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Fun Play: How Self-Driving and Human-Powered Cars Can Share the Road – News

Fun Play: How Self-Driving and Human-Powered Cars Can Share the Road - News
October 19, 2022

Just like when Model Ts traveled alongside horses and buggies, autonomous vehicles (AVs) and human-powered vehicles (HVs) will one day share the road. How to best manage the rise of AVs is the subject of a new policy letter from Carnegie Mellon University, “Mixed Autonomy Transport Era: Resilience and Autonomous Fleet Management.”

The debate continues over when AVs will dominate the streets, but one of the letter’s authors, Carlee Joe-Wongsaid, “Once AVs start implementing, there’s probably no going back. So there’s a need to talk about policies now, study them in depth, and get them right by the time AVs arrive.”

Joe-Wong, the Robert E. Doherty Professor of Career Development of Electrical and computer engineeringthe research team behind the brief said, “What’s different when you have AVs in the mix compared to when you only have HVs? We realized that one of the main differences between AVs and HVs is that AVs are altruistic and are HVs selfish.”

AVs can anticipate what is about to happen and redirect themselves, for example in the event of road works or an accident. Programmed to operate safely and follow rules, AVs can take altruistic actions that benefit other vehicles and not just themselves. People in a hurry may not be so generous with their time.

The price of selfish driving becomes apparent when examining the flow of traffic. When selfish cars drive in and out of a traffic system, the system will eventually reach an equilibrium, a state of equilibrium, but the traffic cannot flow as efficiently as it could. This way, balance can be achieved when traffic rages bumper to bumper. “Sometimes the balance is far from optimal,” Joe-Wong says.

The researchers believe that altruism can improve traffic flow by avoiding sub-optimal equilibria, and not everyone has to be nice to improve travel times. In simulations, altruistic states come into play when AVs make up 20% to 50% of the vehicles on the road. The report suggests ways to reward altruism, including incentives such as toll waivers and parking discounts.

Finding the best operational policies for AV fleets is another topic covered in the report. AVs can operate synchronously, but controlling thousands of AVs centrally will lead to computational problems and communication delays. The researchers aim to strike a balance between centralized and decentralized policies using reinforcement learning, a machine learning training method.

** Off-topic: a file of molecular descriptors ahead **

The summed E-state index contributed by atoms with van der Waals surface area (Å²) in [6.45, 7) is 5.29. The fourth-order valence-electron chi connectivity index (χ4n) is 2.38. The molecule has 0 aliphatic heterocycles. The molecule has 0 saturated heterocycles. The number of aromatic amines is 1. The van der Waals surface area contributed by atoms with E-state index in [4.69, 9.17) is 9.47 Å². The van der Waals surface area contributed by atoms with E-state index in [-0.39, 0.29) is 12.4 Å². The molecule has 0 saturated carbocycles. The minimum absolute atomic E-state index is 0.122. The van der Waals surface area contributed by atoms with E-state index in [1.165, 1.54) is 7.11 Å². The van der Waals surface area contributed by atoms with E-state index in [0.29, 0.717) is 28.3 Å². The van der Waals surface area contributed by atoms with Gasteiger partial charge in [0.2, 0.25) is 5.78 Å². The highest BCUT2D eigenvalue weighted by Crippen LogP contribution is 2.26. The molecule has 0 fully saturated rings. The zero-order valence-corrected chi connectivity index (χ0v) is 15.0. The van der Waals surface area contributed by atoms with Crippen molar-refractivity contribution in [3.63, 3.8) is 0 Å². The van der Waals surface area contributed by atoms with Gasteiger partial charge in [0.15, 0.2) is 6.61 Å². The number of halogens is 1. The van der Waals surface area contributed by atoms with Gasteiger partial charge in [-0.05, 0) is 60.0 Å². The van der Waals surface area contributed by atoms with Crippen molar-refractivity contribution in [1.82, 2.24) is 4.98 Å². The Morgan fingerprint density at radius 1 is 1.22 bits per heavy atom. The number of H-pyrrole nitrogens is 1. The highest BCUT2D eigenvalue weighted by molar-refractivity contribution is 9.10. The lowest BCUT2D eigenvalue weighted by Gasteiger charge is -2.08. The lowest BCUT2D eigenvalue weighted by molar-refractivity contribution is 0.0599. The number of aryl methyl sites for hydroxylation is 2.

The engineers have considered how AVs make decisions. How does machine learning help with this process and what kinds of decisions have the greatest impact? According to Joe-Wong, “In some circumstances you really need reinforcement learning intelligence, but in other circumstances reinforcement learning just tells you to do what you probably would have done anyway.”

The team proposes that fleet managers train models to manage AV fleets locally. As new traffic patterns emerge, the models are updated, mainly to steer people away from incidents. However, if traffic continues to flow, fewer updates are needed, reducing communication between AVs on the road and AVs reporting to a centralized server.

The final problem the researchers examined was how to deal with traffic congestion and avoid cascading failures.

Working in optimal balance, applying reinforcement learning, and having a greater proportion of cooperating AVs will reduce congestion. However, to address the failure of cascading failures, the researchers took into account other modes of transport found in urban networks. They added bus, metro, rail and bicycle sharing systems to their models, and were able to show that if passengers were adapted between different modes of transport, it would maximize the use of the entire network and prevent it from becoming overloaded and malfunctioning.

Based on their findings, the team recommended that when planning agencies establish traffic flow redistribution policies for AVs, they consider how to integrate multiple interdependent transportation systems to keep people moving.

In the age of mixed autonomy, altruistic AVs can act as coordinators that keep traffic flowing by provoking positive actions from HVs. While it will take some time for AVs to outsize human-powered vehicles, all drivers will notice improved traffic flows with only partial adaptation of AVs.

In addition to Joe-Wong, investigators of this letter include: Osman Yağan, research professor, and I-Cheng Lin, Ph.D. candidate, both in the Department of Electrical and Computer Engineering. This work was supported by the National University Transportation Center for Improving Mobility (Mobility21) at Carnegie Mellon University.